Interview: Johnny Depp

Johnny Depp in The Rum Diary. PA
Johnny Depp in The Rum Diary. PA
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In a rare interview, Shereen Low gets up close and personal with screen legend Johnny Depp, who reveals why he’s doing an old friend proud

For every big budget Pirates of the Caribbean-style blockbuster, Johnny Depp switches to a smaller film that is close to his heart.

So from the fourth swashbuckling instalment, On Stranger Tides, Depp moves to The Rum Diary. Adapted from his close friend Hunter S Thompson’s debut novel, it holds a special place in Depp’s heart.

“It’s been a long road, you know. This whole thing commenced around 1997 with me and Hunter, and here we are in 2011 and it’s actually happening,” says Depp, who has been the driving force behind the film, since his accidental discovery of the book. “We were in Hunter’s house and there were these endless boxes of stuff. I started pulling things out and stumbled upon The Rum Diary.

“We started reading it and I told him to publish it. Within about 20 minutes we were already talking about the movie rights and how we should produce this film together.”

Tragically, that wasn’t to happen. Thompson committed suicide in 2005, but Depp ensured his posthumous presence was felt constantly on set.

“One of my last efforts to salute the man was to continue in our venture, forcing him – even in death – to be a producer,” he says, giving a little chuckle.

A chair with Thompson’s name on it was on set each day, along with a script cover, ashtray, cigarettes, empty glass and a bottle of Chivas Regal whisky.

“We had to use all these elements to recognise Hunter, to salute him. Bruce (director Bruce Robinson) and I would arrive on set every morning, pour the glass full with Chivas Regal, dunk our fingers in, maybe take a sip and get on with the day – just to make sure Hunter was there. And he was – every day, every second, every moment – for us.”

The film, which also stars Aaron Eckhart, Giovanni Ribisi and Amber Head, is loosely based on Thompson’s own experiences, with Depp playing gonzo journalist Paul Kemp, who decides to swap the hustle and bustle of New York for Puerto Rico.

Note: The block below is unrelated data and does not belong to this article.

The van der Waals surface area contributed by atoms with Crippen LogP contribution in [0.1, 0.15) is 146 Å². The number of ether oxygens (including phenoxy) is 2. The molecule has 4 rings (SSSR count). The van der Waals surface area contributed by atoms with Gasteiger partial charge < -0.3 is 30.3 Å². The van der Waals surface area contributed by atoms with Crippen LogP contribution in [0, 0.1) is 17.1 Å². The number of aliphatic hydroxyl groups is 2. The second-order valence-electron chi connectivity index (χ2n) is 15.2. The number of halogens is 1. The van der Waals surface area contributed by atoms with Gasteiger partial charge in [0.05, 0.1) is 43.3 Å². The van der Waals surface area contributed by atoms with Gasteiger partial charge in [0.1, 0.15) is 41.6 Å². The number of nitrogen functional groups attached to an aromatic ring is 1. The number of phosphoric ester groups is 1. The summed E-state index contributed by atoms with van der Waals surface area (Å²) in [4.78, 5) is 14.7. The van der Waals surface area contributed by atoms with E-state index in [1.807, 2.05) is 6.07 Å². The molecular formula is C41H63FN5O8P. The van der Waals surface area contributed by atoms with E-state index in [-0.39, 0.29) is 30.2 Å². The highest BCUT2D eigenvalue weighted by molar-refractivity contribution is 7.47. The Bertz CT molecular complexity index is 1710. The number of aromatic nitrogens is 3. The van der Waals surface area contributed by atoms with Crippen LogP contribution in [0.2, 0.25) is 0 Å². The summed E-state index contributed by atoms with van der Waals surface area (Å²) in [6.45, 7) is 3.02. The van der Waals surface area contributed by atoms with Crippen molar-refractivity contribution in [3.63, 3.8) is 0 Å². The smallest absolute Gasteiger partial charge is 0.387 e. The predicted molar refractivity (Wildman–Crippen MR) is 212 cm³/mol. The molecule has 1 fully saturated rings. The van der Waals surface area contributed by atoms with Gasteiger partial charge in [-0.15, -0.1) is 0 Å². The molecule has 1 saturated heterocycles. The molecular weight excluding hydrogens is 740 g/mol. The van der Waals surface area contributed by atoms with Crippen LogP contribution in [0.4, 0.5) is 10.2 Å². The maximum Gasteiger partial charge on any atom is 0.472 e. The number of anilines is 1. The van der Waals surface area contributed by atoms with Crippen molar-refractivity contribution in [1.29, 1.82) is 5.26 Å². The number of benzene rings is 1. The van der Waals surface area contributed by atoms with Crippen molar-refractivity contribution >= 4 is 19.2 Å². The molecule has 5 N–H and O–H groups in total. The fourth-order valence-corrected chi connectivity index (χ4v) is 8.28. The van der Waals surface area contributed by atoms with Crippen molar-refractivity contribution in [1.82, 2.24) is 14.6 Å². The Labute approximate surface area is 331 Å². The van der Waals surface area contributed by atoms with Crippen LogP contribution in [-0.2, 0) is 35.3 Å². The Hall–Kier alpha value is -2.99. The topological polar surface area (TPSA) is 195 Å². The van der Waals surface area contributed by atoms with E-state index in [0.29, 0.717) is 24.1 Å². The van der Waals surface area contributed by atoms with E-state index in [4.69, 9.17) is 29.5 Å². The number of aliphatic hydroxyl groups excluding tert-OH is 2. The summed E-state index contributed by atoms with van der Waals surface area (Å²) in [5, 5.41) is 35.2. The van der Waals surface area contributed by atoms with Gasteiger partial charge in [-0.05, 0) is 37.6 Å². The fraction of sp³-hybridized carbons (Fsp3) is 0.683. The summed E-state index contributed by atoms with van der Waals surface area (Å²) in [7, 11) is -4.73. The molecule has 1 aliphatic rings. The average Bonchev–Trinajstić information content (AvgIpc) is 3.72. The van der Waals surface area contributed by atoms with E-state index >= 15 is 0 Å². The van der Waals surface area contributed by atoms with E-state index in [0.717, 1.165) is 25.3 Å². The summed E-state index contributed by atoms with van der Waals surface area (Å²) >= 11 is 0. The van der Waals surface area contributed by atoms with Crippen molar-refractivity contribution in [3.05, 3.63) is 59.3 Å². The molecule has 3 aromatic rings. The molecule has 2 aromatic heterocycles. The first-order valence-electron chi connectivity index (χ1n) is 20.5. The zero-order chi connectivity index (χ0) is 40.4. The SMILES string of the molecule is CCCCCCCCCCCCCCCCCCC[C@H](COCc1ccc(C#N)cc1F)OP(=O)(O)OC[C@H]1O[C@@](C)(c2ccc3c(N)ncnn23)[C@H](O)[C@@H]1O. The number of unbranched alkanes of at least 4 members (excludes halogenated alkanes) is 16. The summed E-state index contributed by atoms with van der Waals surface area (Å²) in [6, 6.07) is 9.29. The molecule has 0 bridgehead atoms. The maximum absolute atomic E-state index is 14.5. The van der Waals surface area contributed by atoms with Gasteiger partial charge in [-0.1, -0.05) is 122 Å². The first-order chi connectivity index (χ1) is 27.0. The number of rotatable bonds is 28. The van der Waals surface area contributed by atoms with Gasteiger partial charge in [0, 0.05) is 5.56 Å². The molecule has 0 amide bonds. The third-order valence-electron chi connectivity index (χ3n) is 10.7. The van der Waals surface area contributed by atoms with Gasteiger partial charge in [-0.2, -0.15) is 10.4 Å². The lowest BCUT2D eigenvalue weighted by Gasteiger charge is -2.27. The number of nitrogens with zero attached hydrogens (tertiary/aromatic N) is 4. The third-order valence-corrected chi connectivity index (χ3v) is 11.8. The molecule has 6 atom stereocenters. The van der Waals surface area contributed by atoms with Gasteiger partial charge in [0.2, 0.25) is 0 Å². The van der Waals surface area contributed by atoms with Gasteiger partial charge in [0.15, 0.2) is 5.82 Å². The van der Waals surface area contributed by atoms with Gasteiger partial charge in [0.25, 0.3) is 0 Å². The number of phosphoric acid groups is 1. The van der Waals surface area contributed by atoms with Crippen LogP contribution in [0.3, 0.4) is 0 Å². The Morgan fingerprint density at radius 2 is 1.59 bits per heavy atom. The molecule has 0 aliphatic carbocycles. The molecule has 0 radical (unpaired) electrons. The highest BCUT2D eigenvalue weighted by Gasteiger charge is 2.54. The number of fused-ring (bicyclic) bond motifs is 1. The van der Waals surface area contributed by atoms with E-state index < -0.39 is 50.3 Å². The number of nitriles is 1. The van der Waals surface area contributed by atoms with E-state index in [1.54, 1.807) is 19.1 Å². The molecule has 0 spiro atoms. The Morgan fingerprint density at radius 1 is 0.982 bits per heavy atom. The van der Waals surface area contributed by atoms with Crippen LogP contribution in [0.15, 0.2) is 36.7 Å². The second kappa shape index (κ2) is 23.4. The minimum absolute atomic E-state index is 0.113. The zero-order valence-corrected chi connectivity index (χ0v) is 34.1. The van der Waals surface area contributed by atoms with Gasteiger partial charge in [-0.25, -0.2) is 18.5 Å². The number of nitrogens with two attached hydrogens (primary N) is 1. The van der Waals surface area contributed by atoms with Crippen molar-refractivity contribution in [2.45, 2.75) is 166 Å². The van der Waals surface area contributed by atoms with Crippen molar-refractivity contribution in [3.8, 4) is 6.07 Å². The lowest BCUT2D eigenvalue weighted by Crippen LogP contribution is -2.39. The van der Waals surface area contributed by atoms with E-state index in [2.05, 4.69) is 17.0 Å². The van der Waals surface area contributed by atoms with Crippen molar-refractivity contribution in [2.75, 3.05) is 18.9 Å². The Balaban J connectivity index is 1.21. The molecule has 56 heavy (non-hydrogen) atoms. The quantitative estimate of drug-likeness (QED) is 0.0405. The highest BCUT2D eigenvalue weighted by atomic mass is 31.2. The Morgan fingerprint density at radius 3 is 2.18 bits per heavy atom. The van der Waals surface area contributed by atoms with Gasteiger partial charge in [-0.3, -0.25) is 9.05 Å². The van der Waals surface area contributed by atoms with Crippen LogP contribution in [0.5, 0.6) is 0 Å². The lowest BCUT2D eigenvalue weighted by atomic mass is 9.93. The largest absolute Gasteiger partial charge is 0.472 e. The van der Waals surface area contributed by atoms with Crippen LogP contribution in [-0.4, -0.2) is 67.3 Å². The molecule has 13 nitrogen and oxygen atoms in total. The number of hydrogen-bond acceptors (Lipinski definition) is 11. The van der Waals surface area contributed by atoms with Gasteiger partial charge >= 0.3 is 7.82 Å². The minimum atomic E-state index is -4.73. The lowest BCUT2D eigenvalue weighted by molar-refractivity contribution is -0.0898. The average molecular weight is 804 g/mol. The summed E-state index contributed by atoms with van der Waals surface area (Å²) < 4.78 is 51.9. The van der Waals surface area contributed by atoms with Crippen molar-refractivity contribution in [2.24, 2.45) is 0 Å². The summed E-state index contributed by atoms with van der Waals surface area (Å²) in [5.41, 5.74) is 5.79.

It’s the second time he’s portrayed an incarnation of the writer as a young man, following his portrayal of Raoul Duke in 1998’s Fear and Loathing in Las Vegas.

“There’s more responsibility, but there’s also more comfort in playing someone you know,” he says. “The challenge was trying to find the (version of) Hunter before he found the avenue for the rage. It was like playing the same character, only 15 years before. This guy’s got something; there’s an energy burning underneath, it’s just ready to shoot out.”

Depp and Thompson’s unlikely bond cemented over the years and the actor was road manager on one of the writer’s last book tours. “The thing I initially connected to with regards to Hunter’s work was his honesty,” says Depp. “You read about these amazing experiences and you think it’s all in his imagination, but when you’ve really spent time with him, as I have on the road, you realise it’s all true. You end up living the books,”

The release of The Rum Diary marks the fulfilment of Thompson’s final two wishes. One was to have his cremated ashes shot out of a cannon, while the other was to get the film made.

“When Hunter made his exit back in 2005, I had to focus my attention on getting his last wish ready – to load him into a bunch of giant bullets and shoot him into the sky out of a 153ft cannon,” says Depp.

“His other wish was to get The Rum Diary made and to get it out there. We’ve done that now and I feel all my commitments to Hunter are done.”

And he reckons his friend would give the film his thumbs-up: “I believe Hunter would be very proud, yeah. If he’d seen the finished film, he’d be whooping.”

Thompson’s influence continues to spur Depp on.

“If Hunter were here today, we wouldn’t be in this room. Most likely, we’d be in a bar and he would be holding court. It would be on his terms. I still have him with me every day. He’s there when I pop my noggin down on the pillow at night.

“I don’t get those phone calls at three in the morning suggesting whatever kind of weirdness we could get up to, but I still have him in my head.”

The Rum Diary is released in cinemas on Friday, November 11.